A high-protein vegetarian diet can be very healthy. Some people use a high-protein, reduced-calorie vegetarian diet as a healthier alternative to weight-loss programs like the Atkins Diet or the South Beach Diet. It has more antioxidants, healthy fats and fiber than a standard low-carb diet. In addition, people who are looking to gain weight can use a higher-calorie version of the diet to gain weight without the negative health effects of animal-based protein sources. This can be especially ideal for chemotherapy patients or other individuals who require a high-calorie macrobiotic diet.
When changing diets, it is always best to adjust gradually. A high-protein vegetarian diet can cause gas, bloating, heartburn or acid reflux for people who are not accustomed to eating soy, beans and other high-fiber protein sources. Ideally, a person’s dietary habits shift gradually over one to two weeks. This may require more time for adjusting (or less) depending on the person’s previous diet.
It may seem surprising, but a high-protein vegetarian diet is actually quite possible-and tofu is not the only option. The best vegetarian protein sources have a wide range of amino acids. Some good options are peanuts, tree nuts, eggs, cheese, quinoa, beans, chickpeas, tempeh, whey, spirulina, miso and seitan. These healthy protein sources have large amounts of antioxidants, fiber, omega-3 fatty acids and other essential nutrients, especially compared to typical meat. These can be included in every meal. Optimal protein intake in a high-protein vegetarian diet will range 60-100 grams per day.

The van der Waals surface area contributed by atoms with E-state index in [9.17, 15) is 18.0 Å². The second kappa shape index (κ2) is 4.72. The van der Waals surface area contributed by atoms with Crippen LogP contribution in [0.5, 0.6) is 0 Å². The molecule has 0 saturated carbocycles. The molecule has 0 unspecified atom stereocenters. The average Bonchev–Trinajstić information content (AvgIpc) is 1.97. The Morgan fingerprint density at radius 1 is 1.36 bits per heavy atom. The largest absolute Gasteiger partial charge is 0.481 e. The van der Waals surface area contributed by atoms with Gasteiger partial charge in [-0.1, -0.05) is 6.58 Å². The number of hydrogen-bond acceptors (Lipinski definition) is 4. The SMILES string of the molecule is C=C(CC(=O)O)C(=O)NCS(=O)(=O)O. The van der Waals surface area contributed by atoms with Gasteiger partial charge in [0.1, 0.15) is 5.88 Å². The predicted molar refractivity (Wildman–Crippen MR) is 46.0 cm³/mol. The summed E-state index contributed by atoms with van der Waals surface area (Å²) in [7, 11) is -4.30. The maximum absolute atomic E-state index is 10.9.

There are many health benefits associated with a high-protein vegetarian diet. Almost immediately, most people will have higher energy levels and feel more focused. The combination of fiber and protein can also help many people feel fuller, which can lead to decreased appetite. As a long term effect, a high-protein, can meat-free diet help reduce the risk of heart disease, obesity, certain types of cancer and gastrointestinal diseases.
A high-protein vegetarian diet can be a very healthy and long-term options, but some people choose to quit the diet for several weeks, months or years. People who eat a high-protein diet for medical reasons, such as chemotherapy, can choose to return to their normal nutrition program after treatment is over. People who use diet for weight control will gradually return to their original diet once they have reached the desired weight. To avoid stomach problems and nutritional deficiencies, it is best to return to normal gradually rather than abruptly.